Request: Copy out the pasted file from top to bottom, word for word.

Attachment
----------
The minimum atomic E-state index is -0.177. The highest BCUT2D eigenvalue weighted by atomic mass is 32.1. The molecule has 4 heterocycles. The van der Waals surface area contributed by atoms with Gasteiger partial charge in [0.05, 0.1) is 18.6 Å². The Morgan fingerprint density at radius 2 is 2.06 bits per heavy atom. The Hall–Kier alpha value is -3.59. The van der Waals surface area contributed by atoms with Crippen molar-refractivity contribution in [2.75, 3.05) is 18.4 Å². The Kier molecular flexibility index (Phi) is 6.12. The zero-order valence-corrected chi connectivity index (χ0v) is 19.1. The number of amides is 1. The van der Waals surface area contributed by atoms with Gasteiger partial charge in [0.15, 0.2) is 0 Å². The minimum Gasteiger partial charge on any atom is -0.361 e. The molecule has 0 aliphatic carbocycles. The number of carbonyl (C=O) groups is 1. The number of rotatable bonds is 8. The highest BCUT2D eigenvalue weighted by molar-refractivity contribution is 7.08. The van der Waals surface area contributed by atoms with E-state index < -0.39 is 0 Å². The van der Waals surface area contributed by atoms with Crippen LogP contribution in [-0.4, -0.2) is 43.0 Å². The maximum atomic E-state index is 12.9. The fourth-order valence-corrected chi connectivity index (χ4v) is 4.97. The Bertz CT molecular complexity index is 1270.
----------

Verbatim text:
The minimum atomic E-state index is -0.177. The highest BCUT2D eigenvalue weighted by atomic mass is 32.1. The molecule has 4 heterocycles. The van der Waals surface area contributed by atoms with Gasteiger partial charge in [0.05, 0.1) is 18.6 Å². The Morgan fingerprint density at radius 2 is 2.06 bits per heavy atom. The Hall–Kier alpha value is -3.59. The van der Waals surface area contributed by atoms with Crippen molar-refractivity contribution in [2.75, 3.05) is 18.4 Å². The Kier molecular flexibility index (Phi) is 6.12. The zero-order valence-corrected chi connectivity index (χ0v) is 19.1. The number of amides is 1. The van der Waals surface area contributed by atoms with Gasteiger partial charge in [0.15, 0.2) is 0 Å². The minimum Gasteiger partial charge on any atom is -0.361 e. The molecule has 0 aliphatic carbocycles. The number of carbonyl (C=O) groups is 1. The number of rotatable bonds is 8. The highest BCUT2D eigenvalue weighted by molar-refractivity contribution is 7.08. The van der Waals surface area contributed by atoms with E-state index < -0.39 is 0 Å². The van der Waals surface area contributed by atoms with Crippen LogP contribution in [-0.4, -0.2) is 43.0 Å². The maximum atomic E-state index is 12.9. The fourth-order valence-corrected chi connectivity index (χ4v) is 4.97. The Bertz CT molecular complexity index is 1270.